Kessler, who organized the original "Unite the Right" white nationalist rally at the park in August, submitted the request in late November, saying the event's objective was to "rally against government civil rights abuse and failure to follow security plans".
Permits sought by one of his associates for events in Charlottesville's McGuffey and Justice parks were also denied on Monday.
In his application, Kessler described the event goal as a "rally against government civil rights abuse and failure to follow security plans for political dissidents".
In an email obtained by the Daily Progress, city spokeswoman Miriam Dickler said the authorities are refusing five different applications for events in and around Emancipation Park, where counter-protesters confronted white nationalists on August 12.
"The proposed demonstration or special event presents a danger to public safety and it can not be accommodated within a reasonable allocation of city funds and/or police resources", the notices read. "BUT WE WON'T BE STOPPED", Kessler wrote on Twitter.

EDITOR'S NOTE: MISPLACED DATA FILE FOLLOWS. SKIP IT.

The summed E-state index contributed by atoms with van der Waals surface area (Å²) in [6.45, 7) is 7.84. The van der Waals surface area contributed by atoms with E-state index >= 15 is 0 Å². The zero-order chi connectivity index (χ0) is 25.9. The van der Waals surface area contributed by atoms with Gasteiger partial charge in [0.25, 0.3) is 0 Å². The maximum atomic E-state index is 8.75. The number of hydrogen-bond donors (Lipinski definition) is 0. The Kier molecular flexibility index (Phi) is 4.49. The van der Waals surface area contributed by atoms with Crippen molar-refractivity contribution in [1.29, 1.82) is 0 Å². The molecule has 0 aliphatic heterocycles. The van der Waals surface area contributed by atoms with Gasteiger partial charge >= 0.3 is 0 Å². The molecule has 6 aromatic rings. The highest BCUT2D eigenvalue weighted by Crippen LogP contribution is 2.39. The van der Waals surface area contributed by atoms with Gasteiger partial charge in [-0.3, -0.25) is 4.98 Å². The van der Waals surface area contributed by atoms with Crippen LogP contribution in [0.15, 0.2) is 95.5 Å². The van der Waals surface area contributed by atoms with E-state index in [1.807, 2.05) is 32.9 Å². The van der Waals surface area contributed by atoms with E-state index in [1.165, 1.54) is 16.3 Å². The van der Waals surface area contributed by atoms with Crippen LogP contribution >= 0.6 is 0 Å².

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"The decision is bogus and should be reversed in court, "Kessler said in a statement for NBC29".
A large contingent of counter protestors, some violent and some peaceful, surrounded Emancipation Park on August 12, with approximately 2,500 people filling the streets of downtown Charlottesville that day.
On Monday, the city said Kessler's application for a rally next year "likely underestimates the number of participants" and declared that the city does not have the police resources to identify opposing groups and keep them separated.
As the crowds dispersed, counter-protesters celebrated in the streets.
On Thursday, 20-year-old James Alex Fields is due in a Charlottesville courtroom for a hearing. Proposed changes include a list of prohibited items, a permit requirement for events with 10 or more people and that the city manager can move an event, among others. Earlier this month an independent report found police failed to provide enough protection during the rally.